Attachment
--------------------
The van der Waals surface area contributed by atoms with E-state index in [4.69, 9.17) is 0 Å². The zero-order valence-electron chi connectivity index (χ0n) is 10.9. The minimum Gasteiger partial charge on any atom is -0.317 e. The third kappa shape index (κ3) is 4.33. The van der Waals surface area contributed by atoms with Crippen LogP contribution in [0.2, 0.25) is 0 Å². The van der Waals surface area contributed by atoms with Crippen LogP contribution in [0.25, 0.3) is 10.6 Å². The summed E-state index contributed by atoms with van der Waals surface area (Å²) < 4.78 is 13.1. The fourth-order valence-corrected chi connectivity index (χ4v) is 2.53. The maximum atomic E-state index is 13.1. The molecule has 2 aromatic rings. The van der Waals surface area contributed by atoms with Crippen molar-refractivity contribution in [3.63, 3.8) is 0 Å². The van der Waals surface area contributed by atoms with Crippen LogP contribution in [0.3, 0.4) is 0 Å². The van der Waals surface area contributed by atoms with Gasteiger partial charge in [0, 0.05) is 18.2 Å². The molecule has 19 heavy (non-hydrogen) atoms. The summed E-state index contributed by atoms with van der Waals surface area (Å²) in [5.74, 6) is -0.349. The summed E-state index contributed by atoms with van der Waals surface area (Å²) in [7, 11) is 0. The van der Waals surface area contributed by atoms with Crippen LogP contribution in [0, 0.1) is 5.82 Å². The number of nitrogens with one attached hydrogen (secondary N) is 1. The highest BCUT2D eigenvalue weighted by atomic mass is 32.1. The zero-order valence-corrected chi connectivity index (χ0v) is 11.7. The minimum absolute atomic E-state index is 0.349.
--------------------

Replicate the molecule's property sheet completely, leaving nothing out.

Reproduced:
The van der Waals surface area contributed by atoms with E-state index in [4.69, 9.17) is 0 Å². The zero-order valence-electron chi connectivity index (χ0n) is 10.9. The minimum Gasteiger partial charge on any atom is -0.317 e. The third kappa shape index (κ3) is 4.33. The van der Waals surface area contributed by atoms with Crippen LogP contribution in [0.2, 0.25) is 0 Å². The van der Waals surface area contributed by atoms with Crippen LogP contribution in [0.25, 0.3) is 10.6 Å². The summed E-state index contributed by atoms with van der Waals surface area (Å²) < 4.78 is 13.1. The fourth-order valence-corrected chi connectivity index (χ4v) is 2.53. The maximum atomic E-state index is 13.1. The molecule has 2 aromatic rings. The van der Waals surface area contributed by atoms with Crippen molar-refractivity contribution in [3.63, 3.8) is 0 Å². The van der Waals surface area contributed by atoms with Crippen LogP contribution in [0.3, 0.4) is 0 Å². The van der Waals surface area contributed by atoms with Gasteiger partial charge in [0, 0.05) is 18.2 Å². The molecule has 19 heavy (non-hydrogen) atoms. The summed E-state index contributed by atoms with van der Waals surface area (Å²) in [5.74, 6) is -0.349. The summed E-state index contributed by atoms with van der Waals surface area (Å²) in [7, 11) is 0. The van der Waals surface area contributed by atoms with Crippen LogP contribution in [0, 0.1) is 5.82 Å². The number of nitrogens with one attached hydrogen (secondary N) is 1. The highest BCUT2D eigenvalue weighted by atomic mass is 32.1. The zero-order valence-corrected chi connectivity index (χ0v) is 11.7. The minimum absolute atomic E-state index is 0.349.